Eye on the Economy
Builder Confidence Surges Amid Lumber Price Increases
Home builder confidence in the market for newly built single-family homes increased five points in September, reaching an all-time high of 83, according to the NAHB/Wells Fargo Housing Market Index. Historic traffic numbers have builders seeing positive market conditions, but many in the industry are worried about rising costs and delays for building materials, especially lumber. Lumber prices are up more than 170% since mid-April, adding more than $16,000 to the price of a typical new single-family home.
The strong demand for housing is, in part, fueled by improving labor market conditions. In August, total payroll employment rose by 1.4 million and the unemployment rate fell to 8.4%, better than NAHB forecasted. Residential construction employment rose by 27,700 in August to 2.9 million. Total construction industry employment (including both residential and nonresidential) rebounded to 7.2 million in August. However, nonresidential construction employment declined by 5,500, underscoring the different fortunes of housing vs. non-housing construction. Nonetheless, there are 344,000 open construction sector jobs (according to the most recent data from July), down only slightly from a year ago. Builders continue to cite concerns regarding limited access to skilled labor, especially as they seek to satisfy the increased demand for home construction and remodeling.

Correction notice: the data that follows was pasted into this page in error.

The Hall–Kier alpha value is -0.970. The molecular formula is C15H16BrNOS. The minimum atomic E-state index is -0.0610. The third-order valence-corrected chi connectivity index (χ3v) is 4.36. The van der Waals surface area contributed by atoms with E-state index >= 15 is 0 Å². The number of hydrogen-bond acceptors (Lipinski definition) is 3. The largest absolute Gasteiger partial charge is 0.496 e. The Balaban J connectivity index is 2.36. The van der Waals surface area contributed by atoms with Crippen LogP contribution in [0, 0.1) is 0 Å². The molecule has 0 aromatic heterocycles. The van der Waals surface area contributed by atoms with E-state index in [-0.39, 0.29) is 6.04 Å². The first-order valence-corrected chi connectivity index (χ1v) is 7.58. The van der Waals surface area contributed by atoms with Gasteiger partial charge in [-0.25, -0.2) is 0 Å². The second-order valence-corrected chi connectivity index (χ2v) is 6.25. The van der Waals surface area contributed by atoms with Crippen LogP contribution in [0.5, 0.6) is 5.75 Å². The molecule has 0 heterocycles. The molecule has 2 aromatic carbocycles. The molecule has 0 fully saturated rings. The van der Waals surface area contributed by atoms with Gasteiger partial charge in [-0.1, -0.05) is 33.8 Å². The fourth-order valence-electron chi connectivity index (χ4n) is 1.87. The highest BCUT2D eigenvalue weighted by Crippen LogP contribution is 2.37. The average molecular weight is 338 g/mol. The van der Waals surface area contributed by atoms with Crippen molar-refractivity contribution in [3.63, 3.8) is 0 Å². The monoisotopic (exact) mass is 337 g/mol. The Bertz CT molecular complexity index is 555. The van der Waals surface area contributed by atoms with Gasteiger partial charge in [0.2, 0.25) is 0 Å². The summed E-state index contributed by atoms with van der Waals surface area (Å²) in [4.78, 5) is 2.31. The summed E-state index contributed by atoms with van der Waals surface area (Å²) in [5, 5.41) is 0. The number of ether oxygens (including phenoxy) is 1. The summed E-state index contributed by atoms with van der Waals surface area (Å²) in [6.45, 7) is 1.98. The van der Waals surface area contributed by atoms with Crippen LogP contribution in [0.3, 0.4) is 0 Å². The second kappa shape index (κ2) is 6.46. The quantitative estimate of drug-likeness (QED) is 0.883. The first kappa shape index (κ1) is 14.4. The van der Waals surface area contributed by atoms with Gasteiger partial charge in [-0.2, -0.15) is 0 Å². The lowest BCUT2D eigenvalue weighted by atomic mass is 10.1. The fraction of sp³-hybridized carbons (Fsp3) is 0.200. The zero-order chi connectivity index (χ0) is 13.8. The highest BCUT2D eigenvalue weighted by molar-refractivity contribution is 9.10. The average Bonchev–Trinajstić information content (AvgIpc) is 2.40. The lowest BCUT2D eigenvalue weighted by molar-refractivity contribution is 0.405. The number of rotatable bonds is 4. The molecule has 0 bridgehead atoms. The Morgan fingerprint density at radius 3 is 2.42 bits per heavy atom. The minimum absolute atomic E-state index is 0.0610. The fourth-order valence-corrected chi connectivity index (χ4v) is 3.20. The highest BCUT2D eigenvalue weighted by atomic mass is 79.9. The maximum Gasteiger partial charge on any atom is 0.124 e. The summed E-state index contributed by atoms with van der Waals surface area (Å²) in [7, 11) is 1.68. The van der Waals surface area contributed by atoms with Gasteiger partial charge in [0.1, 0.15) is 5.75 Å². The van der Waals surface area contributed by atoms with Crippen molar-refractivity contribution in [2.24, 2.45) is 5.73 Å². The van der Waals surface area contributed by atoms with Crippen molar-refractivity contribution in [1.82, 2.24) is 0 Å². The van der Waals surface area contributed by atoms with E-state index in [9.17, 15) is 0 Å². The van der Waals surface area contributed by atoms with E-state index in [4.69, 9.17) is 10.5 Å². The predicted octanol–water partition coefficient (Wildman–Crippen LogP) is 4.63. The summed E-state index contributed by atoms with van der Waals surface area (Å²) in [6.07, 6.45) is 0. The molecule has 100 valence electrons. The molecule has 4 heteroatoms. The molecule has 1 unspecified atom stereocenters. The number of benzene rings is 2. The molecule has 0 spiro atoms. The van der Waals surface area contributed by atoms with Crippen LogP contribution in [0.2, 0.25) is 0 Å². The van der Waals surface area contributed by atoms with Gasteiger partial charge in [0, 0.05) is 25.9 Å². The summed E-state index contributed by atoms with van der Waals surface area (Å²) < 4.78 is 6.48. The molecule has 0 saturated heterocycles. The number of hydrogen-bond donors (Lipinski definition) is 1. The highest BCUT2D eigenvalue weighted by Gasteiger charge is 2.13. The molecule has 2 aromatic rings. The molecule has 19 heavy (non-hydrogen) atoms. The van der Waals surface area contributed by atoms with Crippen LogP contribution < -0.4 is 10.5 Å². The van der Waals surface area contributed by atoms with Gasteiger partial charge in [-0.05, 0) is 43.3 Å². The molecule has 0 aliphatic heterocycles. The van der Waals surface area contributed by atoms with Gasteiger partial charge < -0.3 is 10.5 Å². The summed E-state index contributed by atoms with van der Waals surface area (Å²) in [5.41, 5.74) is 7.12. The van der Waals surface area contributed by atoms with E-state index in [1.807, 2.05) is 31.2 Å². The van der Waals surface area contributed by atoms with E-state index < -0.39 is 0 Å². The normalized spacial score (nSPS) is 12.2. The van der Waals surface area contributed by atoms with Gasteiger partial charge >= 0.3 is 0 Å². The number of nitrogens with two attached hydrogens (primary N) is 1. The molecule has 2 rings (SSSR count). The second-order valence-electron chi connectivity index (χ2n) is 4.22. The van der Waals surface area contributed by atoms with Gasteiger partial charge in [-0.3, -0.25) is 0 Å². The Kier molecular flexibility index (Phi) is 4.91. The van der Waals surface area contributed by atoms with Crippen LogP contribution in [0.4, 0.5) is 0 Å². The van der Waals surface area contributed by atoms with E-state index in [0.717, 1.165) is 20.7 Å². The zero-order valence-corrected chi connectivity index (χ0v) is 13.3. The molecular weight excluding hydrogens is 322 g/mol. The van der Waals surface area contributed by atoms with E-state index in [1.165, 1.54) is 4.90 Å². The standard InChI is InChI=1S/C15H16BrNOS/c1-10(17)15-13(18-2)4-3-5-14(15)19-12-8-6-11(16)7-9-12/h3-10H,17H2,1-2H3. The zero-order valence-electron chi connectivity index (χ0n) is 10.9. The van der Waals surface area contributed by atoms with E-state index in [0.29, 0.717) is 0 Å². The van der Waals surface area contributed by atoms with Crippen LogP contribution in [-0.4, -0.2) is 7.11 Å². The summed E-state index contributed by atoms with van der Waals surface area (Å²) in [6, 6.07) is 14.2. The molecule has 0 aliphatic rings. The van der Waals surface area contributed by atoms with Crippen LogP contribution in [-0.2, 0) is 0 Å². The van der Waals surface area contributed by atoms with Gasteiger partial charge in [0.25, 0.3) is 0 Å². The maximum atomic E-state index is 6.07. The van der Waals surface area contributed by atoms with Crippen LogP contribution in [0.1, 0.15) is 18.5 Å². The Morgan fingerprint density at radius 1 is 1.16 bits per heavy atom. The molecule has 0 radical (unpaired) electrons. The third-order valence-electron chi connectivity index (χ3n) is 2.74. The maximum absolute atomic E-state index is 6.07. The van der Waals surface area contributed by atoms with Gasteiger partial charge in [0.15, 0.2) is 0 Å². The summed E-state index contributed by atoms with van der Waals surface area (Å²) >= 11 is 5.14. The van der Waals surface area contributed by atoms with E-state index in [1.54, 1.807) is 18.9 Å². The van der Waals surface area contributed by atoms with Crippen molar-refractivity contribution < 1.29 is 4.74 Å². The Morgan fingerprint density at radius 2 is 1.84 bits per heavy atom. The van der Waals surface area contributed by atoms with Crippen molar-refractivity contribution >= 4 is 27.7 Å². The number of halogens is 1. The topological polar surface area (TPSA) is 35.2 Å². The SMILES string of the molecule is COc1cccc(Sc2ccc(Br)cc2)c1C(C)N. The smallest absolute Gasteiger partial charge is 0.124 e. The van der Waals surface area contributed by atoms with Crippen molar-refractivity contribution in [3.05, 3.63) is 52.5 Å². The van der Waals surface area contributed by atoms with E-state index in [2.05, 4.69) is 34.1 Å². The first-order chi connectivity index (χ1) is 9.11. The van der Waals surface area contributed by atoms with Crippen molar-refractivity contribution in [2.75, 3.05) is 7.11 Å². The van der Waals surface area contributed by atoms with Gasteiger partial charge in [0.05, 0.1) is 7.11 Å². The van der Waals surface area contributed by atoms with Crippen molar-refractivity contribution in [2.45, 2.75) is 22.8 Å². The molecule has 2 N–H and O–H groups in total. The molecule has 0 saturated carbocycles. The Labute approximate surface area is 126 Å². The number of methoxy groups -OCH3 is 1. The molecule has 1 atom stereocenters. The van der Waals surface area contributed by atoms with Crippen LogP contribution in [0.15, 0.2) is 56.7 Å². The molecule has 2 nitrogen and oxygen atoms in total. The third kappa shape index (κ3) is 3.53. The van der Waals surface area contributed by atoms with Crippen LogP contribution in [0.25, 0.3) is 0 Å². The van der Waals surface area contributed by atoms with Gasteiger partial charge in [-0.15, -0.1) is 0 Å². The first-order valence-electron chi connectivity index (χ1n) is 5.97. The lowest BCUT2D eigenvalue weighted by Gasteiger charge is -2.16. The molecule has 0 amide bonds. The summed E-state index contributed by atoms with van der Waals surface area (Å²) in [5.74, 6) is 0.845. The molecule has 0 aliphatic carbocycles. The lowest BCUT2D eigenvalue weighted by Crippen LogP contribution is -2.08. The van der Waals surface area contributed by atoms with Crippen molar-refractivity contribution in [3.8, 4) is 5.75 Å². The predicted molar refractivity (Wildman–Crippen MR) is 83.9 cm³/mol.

In addition to the labor market, several other tailwinds are driving more demand for new homes. Some of the primary factors include evolving consumer preferences (particularly among Millennials), low interest rates, lean existing-home inventory, and a noticeable shift toward suburban areas. NAHB research published this month detailed the growth of residential construction in lower-density areas in the wake of the COVID-19 crisis. The “small metro suburb” was the only geographic category to post a gain for single-family construction during the second quarter. Also in that quarter, the share of apartment construction in low-density markets increased from 32.9% to 34%.